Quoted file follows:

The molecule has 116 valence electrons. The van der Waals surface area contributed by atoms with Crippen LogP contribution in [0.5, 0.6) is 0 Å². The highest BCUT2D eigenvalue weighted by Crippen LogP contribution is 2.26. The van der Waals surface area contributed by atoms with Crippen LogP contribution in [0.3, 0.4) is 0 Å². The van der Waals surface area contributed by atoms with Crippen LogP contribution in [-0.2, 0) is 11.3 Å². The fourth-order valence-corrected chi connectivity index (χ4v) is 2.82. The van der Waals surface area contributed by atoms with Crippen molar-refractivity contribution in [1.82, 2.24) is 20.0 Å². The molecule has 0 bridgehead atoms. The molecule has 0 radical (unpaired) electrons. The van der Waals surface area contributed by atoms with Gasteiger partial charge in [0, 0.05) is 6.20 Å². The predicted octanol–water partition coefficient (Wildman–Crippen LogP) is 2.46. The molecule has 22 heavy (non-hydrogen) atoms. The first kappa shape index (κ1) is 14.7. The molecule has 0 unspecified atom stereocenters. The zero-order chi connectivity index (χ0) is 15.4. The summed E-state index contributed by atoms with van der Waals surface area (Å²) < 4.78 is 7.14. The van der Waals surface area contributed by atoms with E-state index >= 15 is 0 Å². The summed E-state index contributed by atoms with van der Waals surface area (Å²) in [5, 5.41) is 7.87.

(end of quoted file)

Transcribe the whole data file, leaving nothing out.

The molecule has 116 valence electrons. The van der Waals surface area contributed by atoms with Crippen LogP contribution in [0.5, 0.6) is 0 Å². The highest BCUT2D eigenvalue weighted by Crippen LogP contribution is 2.26. The van der Waals surface area contributed by atoms with Crippen LogP contribution in [0.3, 0.4) is 0 Å². The van der Waals surface area contributed by atoms with Crippen LogP contribution in [-0.2, 0) is 11.3 Å². The fourth-order valence-corrected chi connectivity index (χ4v) is 2.82. The van der Waals surface area contributed by atoms with Crippen molar-refractivity contribution in [1.82, 2.24) is 20.0 Å². The molecule has 0 bridgehead atoms. The molecule has 0 radical (unpaired) electrons. The van der Waals surface area contributed by atoms with Gasteiger partial charge in [0, 0.05) is 6.20 Å². The predicted octanol–water partition coefficient (Wildman–Crippen LogP) is 2.46. The molecule has 22 heavy (non-hydrogen) atoms. The first kappa shape index (κ1) is 14.7. The molecule has 0 unspecified atom stereocenters. The zero-order chi connectivity index (χ0) is 15.4. The summed E-state index contributed by atoms with van der Waals surface area (Å²) < 4.78 is 7.14. The van der Waals surface area contributed by atoms with E-state index >= 15 is 0 Å². The summed E-state index contributed by atoms with van der Waals surface area (Å²) in [5, 5.41) is 7.87.